A VASL Option for Tournaments while dealing with a pandemic

Carln0130

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Hello guys. It was suggested to me, in light of running a VASL tournament in lieu of our regular in person or "face to face" (ftf) tournament, the Nor'Easter, and the fact that many other tournaments are being forced to cancel or postpone their dates, that I might be able to give some helpful hints on how to proceed with running a live VASL tournament over the same dates as an originally scheduled live tournament. If anyone else in the organizer community is considering this, hopefully some of this will help.

The New England ASL groups YASL (Yankee ASL) and the Bunker (Creators of Dispatches from the Bunker) host a four day tournament every year in Massachussetts known as the Nor'Easter. As late March approached, we were looking forward to our 24th iteration of that tournament. Unfortunately, Covid19 burst upon the scene and our current history took another turn.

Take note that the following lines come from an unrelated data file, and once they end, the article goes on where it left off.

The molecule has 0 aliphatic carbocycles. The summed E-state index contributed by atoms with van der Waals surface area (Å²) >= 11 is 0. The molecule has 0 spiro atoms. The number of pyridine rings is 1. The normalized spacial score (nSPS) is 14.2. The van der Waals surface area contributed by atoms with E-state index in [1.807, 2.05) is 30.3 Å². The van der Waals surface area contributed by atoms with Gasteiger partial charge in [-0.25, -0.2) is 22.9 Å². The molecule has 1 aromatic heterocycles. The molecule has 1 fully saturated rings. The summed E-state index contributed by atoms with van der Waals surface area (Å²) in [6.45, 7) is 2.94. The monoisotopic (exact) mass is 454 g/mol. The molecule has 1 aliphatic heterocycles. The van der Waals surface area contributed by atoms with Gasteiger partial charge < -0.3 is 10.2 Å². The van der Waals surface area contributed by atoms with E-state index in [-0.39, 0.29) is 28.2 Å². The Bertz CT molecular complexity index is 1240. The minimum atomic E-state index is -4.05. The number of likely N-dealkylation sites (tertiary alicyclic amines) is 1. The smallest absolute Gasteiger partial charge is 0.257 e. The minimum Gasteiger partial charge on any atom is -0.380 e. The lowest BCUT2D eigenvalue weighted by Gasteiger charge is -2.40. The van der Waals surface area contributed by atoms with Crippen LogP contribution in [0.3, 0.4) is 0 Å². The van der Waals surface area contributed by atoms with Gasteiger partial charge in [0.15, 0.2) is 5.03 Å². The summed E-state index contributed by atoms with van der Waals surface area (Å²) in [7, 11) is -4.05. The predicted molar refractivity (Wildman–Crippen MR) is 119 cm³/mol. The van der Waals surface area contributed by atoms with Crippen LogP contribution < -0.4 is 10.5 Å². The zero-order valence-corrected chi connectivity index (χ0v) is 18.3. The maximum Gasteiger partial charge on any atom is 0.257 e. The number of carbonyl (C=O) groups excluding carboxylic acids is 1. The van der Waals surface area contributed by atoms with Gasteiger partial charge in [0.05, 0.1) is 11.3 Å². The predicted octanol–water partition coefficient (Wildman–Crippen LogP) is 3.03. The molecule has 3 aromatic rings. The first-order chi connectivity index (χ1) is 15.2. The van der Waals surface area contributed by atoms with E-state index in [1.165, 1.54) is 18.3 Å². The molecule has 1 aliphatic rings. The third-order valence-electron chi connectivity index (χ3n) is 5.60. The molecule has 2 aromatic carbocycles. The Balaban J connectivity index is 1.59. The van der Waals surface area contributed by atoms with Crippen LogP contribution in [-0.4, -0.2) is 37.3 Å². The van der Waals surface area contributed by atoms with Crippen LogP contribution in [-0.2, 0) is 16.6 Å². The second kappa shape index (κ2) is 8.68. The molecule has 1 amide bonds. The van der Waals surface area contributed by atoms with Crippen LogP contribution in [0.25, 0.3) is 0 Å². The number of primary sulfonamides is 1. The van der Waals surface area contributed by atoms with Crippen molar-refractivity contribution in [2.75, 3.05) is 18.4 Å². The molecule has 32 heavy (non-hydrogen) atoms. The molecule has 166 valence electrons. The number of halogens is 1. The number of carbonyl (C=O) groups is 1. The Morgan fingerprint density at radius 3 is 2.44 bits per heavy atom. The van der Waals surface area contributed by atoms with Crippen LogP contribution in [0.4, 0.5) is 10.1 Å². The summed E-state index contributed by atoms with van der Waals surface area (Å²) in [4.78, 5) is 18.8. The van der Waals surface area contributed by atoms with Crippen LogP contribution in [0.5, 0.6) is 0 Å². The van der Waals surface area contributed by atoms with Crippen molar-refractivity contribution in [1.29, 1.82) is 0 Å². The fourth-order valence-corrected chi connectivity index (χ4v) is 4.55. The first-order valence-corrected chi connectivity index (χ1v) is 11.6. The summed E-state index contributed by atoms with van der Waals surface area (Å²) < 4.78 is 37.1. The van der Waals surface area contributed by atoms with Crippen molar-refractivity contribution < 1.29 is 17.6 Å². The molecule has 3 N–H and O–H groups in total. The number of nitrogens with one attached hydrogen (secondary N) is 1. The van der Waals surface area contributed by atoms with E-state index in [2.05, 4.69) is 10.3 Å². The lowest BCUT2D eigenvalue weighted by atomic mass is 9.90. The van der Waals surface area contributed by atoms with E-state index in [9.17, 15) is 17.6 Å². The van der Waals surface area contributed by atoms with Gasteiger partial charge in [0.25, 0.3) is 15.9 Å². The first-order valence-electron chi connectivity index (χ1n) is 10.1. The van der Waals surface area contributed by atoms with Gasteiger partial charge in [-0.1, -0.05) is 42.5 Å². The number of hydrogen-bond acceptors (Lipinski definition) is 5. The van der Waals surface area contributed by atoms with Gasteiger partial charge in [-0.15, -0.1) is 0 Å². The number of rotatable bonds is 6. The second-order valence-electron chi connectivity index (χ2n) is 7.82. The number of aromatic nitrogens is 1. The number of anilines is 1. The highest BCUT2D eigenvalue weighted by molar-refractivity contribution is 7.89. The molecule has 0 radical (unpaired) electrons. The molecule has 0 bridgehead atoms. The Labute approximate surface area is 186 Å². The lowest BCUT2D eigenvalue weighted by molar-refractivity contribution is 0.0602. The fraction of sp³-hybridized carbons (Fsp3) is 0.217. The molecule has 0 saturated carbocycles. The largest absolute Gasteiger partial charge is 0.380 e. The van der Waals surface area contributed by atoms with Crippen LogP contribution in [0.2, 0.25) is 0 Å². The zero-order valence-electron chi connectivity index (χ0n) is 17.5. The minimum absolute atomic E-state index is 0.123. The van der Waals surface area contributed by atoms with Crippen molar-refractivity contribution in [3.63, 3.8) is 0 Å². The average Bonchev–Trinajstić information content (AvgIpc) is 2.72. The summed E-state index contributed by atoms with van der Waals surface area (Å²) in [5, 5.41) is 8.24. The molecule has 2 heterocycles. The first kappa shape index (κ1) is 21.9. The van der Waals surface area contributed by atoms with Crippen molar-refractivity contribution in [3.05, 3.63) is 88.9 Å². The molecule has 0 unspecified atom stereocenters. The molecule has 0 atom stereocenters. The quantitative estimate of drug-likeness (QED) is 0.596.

We decided to cancel the tournament due to the health risk and even though a short time later, such cancelations became mandatory, we never really regretted the decision past the fact of wishing it had not come to that in the first place. The hotel was co-operative and did not demand our money, other vendors we had dealt with were equally co-operative in these difficult times and we set our sights on next year.

One of our long standing members, Charlie Hamilton, suggested we try a VASL tournament and after some thought, I decided to take a stab at it. I was unsure going in how well this might work, but in retrospect, I am glad we did do it. Should you find yourself in a similar spot, here are some things I learned in the process.